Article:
And what was Israel’s special calling? We get an inkling of it in our Old Testament reading today, where God says to Israel, “I will give you as a light to the nations, that my salvation may reach to the end of the earth.” (Isaiah 49:1-7)

In theological terms we refer to this special calling as “election.” In the Bible election is never for itself. No, election is always to accomplish the purposes of God.

The “chosen people,” whether we are referring to Israel or the church or both, are not called because they are better than others, but because God has use for them. And if we pay careful attention to the stories of the people God calls in scripture, it becomes quite clear that God doesn’t call the qualified, but rather qualifies the called. Think of Abraham and Sarah, well past their prime, Jacob, the liar and thief, Moses, the murderer, and Mary the poor teenage unwed mother. These are people like us and people we know.

So once again, you may be thinking, “Well, that’s really interesting Rick, and we’re glad you got to use your high school Latin, but what’s all this got to do with us?”

And the answer to that is that it has everything to do with our identity as a congregation and our understanding of our mission. In other words, our vocation informs both “who we are” and “what we do.”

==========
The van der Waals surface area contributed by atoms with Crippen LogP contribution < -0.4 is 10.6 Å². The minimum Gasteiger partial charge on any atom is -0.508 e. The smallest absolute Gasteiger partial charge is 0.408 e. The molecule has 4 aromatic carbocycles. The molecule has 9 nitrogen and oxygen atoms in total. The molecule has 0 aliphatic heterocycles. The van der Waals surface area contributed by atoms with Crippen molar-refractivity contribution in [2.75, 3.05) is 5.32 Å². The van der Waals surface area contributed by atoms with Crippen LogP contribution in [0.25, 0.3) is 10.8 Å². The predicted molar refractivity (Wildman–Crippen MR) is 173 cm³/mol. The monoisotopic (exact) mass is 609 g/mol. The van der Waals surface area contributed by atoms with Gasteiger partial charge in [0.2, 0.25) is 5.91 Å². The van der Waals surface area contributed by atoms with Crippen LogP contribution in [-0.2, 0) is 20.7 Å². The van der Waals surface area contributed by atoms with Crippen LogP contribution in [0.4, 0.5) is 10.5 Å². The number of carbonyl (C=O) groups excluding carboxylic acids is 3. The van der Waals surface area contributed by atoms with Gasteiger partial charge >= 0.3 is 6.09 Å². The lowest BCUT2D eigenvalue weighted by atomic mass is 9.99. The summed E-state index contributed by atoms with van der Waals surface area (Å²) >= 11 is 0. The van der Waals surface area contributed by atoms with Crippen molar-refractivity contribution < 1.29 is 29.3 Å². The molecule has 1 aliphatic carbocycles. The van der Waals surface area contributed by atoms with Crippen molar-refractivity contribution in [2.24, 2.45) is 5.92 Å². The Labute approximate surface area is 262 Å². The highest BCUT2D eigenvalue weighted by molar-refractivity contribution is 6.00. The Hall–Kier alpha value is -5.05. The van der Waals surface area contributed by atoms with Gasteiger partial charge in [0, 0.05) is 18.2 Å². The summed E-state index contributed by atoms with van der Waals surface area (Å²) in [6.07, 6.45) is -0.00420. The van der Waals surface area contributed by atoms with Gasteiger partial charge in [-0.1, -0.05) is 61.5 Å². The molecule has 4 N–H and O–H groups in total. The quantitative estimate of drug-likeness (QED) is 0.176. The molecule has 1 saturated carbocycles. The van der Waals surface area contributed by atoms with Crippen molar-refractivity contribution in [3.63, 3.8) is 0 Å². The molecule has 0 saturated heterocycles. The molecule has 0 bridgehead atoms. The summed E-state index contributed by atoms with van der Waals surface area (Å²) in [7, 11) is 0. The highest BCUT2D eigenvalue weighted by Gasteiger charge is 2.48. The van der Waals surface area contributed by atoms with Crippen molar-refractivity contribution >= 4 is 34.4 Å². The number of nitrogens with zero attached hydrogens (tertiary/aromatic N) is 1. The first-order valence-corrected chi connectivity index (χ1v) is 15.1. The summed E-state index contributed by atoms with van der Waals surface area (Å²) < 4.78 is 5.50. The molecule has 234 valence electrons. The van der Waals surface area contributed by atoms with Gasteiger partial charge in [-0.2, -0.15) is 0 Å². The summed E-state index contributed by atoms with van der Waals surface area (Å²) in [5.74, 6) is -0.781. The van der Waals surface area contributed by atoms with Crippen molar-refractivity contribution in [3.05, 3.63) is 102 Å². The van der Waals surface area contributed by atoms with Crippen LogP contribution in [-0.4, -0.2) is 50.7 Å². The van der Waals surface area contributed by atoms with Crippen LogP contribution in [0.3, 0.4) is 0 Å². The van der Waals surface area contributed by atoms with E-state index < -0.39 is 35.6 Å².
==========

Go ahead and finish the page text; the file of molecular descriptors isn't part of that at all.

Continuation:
I am talking about our vocation as church. We don’t just come to church, we are called to be the church. There’s a difference.

Here’s a hint about our calling. In the Call to Worship for this morning I referenced the UCC Statement of Faith several times. Twice it refers to God’s call. The first call is in the beginning: “God calls the worlds into being.” There’s Genesis 1 again.

The second call from God is through Jesus, “He calls us into his church to accept the cost and joy of discipleship.”

So the church is called as an instrument of God’s purposes, and those purposes are the same as in the original creation.

To begin to think about ourselves that way, as being called for God’s purposes, will change both our identity and mission. We are not merely a voluntary association of individuals with a benevolent and spiritual focus, although we are that.

But we are more than that, we are called, we have a vocation.

This concept of vocation was very important to our Puritan forbearers here in New England. We talked about this in our Men’s Book Group on Wednesday. Before the Reformation vocation was understood to be only for the religious life, for the monk, nun, or priest.